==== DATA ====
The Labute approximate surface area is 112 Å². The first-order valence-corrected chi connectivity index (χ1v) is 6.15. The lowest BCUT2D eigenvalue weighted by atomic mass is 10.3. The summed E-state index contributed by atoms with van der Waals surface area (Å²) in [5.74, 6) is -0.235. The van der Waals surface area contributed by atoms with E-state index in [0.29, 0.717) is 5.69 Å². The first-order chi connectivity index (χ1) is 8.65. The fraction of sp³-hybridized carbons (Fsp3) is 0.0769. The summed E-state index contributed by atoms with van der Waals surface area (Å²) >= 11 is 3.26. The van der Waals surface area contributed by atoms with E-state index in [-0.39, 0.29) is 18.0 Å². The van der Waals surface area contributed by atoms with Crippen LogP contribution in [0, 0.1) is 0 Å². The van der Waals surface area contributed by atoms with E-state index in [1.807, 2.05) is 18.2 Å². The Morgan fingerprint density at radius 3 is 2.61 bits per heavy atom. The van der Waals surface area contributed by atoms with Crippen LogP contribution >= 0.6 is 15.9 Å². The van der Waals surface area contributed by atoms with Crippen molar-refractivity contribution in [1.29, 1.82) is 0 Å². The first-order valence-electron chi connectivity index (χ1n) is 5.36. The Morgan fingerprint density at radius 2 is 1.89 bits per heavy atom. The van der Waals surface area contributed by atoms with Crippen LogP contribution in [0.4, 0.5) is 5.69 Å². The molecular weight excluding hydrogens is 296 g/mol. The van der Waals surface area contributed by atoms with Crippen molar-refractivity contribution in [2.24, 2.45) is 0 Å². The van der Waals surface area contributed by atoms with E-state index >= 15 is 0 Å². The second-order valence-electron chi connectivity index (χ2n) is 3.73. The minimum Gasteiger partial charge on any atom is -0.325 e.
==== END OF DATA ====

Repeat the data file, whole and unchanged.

The Labute approximate surface area is 112 Å². The first-order valence-corrected chi connectivity index (χ1v) is 6.15. The lowest BCUT2D eigenvalue weighted by atomic mass is 10.3. The summed E-state index contributed by atoms with van der Waals surface area (Å²) in [5.74, 6) is -0.235. The van der Waals surface area contributed by atoms with E-state index in [0.29, 0.717) is 5.69 Å². The first-order chi connectivity index (χ1) is 8.65. The fraction of sp³-hybridized carbons (Fsp3) is 0.0769. The summed E-state index contributed by atoms with van der Waals surface area (Å²) >= 11 is 3.26. The van der Waals surface area contributed by atoms with E-state index in [-0.39, 0.29) is 18.0 Å². The van der Waals surface area contributed by atoms with Crippen LogP contribution in [0, 0.1) is 0 Å². The van der Waals surface area contributed by atoms with E-state index in [1.807, 2.05) is 18.2 Å². The Morgan fingerprint density at radius 3 is 2.61 bits per heavy atom. The van der Waals surface area contributed by atoms with Crippen LogP contribution >= 0.6 is 15.9 Å². The van der Waals surface area contributed by atoms with Crippen molar-refractivity contribution in [1.29, 1.82) is 0 Å². The first-order valence-electron chi connectivity index (χ1n) is 5.36. The Morgan fingerprint density at radius 2 is 1.89 bits per heavy atom. The van der Waals surface area contributed by atoms with Crippen LogP contribution in [0.4, 0.5) is 5.69 Å². The molecular weight excluding hydrogens is 296 g/mol. The van der Waals surface area contributed by atoms with Crippen molar-refractivity contribution in [2.24, 2.45) is 0 Å². The van der Waals surface area contributed by atoms with E-state index >= 15 is 0 Å². The second-order valence-electron chi connectivity index (χ2n) is 3.73. The minimum Gasteiger partial charge on any atom is -0.325 e.